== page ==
The proposal was made when the EU finance ministers had an informal meeting in Prague, these five member states put forward a joint position to implement the global minimum effective taxation in 2023.

According to Lusa, France, Spain, Italy, Germany and the Netherlands argue that, "as inflation hits citizens' purchasing power hard, companies must pay their share of the burden to ease the impact of the global energy crisis," which is why they reaffirm their "reinforced commitment to rapidly implement" this 15% taxation on the profits of larger companies.

"It is a key for greater tax justice through a more efficient fight against tax optimisation and tax evasion," the five countries argue, recalling the previous consensus among 26 of the 27 member states, which was opposed only by Hungary.

"Should unanimity not be reached in the coming weeks, our governments are fully determined to follow through on our commitment. We are ready to implement global minimum effective taxation in 2023 and by any legal means possible," they assure.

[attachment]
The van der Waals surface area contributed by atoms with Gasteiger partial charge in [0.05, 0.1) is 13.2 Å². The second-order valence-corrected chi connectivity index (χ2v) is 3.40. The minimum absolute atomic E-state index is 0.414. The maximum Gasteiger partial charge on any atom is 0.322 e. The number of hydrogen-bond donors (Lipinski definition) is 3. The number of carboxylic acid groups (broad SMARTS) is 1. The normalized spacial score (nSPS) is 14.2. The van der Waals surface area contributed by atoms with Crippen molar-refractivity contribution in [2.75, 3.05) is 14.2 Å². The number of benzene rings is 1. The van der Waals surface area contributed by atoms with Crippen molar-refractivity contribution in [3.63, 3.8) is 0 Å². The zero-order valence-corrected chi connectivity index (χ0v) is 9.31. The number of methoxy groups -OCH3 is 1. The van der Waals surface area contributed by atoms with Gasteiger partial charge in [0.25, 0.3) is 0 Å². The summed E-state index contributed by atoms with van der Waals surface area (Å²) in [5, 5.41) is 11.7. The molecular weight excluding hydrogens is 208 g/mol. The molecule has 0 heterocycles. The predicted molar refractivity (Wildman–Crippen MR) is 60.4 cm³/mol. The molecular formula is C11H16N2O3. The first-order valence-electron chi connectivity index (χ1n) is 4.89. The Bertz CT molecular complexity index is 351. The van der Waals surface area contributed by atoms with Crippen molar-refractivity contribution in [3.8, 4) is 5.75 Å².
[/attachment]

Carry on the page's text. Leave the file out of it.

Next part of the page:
Presenting the proposal to the press on the sidelines of the Ecofin in Prague, French Finance Minister Bruno Le Maire said he rejected the Hungarian blockade, arguing that minimum taxation should "move forward as quickly as possible in Europe because it is a matter of fiscal justice in a period of high inflation".

Spanish Minister Nadia Calviño said the five countries were "determined to move forward", while her Italian counterpart Daniele Franco argued for the need to "ensure that multinationals contribute".

German Finance Minister Christian Lindner spoke of the current "financial needs in state budgets", while his Dutch counterpart Sigrid Kaag said that "there has been an agreement and we need to move forward".

EU finance ministers have not yet managed to reach a consensus that multinational companies should pay at least 15% tax on profits in the EU, following the agreement reached at the Organisation for Economic Cooperation and Development (OECD) for such taxation, given Hungary's blockage.

The European Commission proposed last December a minimum taxation of 15% on the profits of multinationals in the EU, as agreed at the OECD, aiming for fairness and tax stability in the EU.

The proposal submitted established an effective tax rate of 15% in the EU, as agreed by 137 countries in the OECD, and provides for the rules to apply to any large group, whether national or international, with a parent company or subsidiary located in an EU Member State.